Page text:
Jesus Is Now
sanctifying your rotting thoughts
purifying the vessel of wrong action
& illusionary desire
which you once called you
& is a light moving up inside you
burning to a crisp/ ending the days of
hateful coalition of wayward spirits
& pointless thoughts
that assembly of confusion
which devastates the promise
of your faith
In My Dream
There were 10 literary critics,
all poets, mostly elitist asses, sitting at a long table.
I’m sitting on a lounge chair
drinking a Pepsi in a glass
with ice and lime, and munching
on potato chips. They’re acting
as judge and jury, debating among
themselves, as to whether
I am any good as a poet. And I’m
sipping on my Pepsi
trying to remember if I ever wrote
a poem for a collective body of poets?
Yes, I had, I remembered, I’d written several poems very
critical the literary establishment.
I lose my train of thought when
a pretty, sexy young lady begins to read one
of my poems (she says). But it’s not my poem,
it’s one by Steve Richmond, which I’ve read before,
a very good one, so I listen intently and don’t bother
to correct her. I always wished I’d written that poem.
When she finishes a swishy looking guy
at the far end of
the table gets up and tells her
it’s Richmond’s. She glares at him, sits down embarrassed
and starts sorting through
hundreds of my poems (and hopefully a few of Richmond’s).
Then they all begin arguing and sorting through the stuff.
A guy wearing a Walt Whitman mask
stands up to read a light verse
thing I wrote for the Wall Street Journal.
Most of them snicker at me when
he finishes, and asked me
what I had to say in my defense. Defense?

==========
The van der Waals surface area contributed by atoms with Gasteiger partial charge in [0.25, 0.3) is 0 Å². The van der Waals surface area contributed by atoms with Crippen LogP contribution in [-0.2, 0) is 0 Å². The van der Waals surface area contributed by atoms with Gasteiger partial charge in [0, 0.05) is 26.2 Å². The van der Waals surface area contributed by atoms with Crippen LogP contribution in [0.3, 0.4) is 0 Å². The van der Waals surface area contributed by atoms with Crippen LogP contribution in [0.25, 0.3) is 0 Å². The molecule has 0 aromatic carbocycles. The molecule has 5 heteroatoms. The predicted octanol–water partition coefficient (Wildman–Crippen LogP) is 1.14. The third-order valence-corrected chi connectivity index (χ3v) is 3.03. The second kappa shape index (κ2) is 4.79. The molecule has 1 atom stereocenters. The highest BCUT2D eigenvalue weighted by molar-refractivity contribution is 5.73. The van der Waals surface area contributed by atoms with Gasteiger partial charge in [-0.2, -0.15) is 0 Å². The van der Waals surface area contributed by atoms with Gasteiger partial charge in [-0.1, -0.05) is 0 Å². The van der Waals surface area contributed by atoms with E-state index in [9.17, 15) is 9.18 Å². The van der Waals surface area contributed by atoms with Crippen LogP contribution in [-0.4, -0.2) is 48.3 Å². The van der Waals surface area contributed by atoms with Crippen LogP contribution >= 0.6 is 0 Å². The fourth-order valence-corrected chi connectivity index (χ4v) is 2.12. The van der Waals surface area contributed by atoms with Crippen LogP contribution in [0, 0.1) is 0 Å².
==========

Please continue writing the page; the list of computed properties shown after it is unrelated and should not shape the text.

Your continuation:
(I’m addicted to grocery store brands of
potato chips, and those I was munching on
were a Safeway brand, which are particularly
yummy--so I finished the ones
in my hand and washed them down with a large
gulp of Pepsi) I smiled and cleared my
throat. “Look,” I said, “I didn’t choose writing,
writing chose me. It just comes through me
that’s all. That poem is the same as the rest
and I kind of like it.” I said my piece and took
another drink of Pepsi.
“And that’s another thing,” says a
little guy with glasses, who looks like
a myopic Fidel Castro, “all this nonsense
about poems coming through you, and,
all your Christian tendencies, have no
place in contemporary literature.”
The little guy sits down squinting at me.
I looked around and shrugged, and the sexy lady
who read the Richmond poem catches my eye.
She winks and reaches up to touch a
small gold cross hanging around her neck.
I wink and smile back. And as I sat there
I remembered a John Berryman poem
in which he says, that Jesus Christ is
the only true literary critic. So, I tell them
that. Wow, that really pissed them off!
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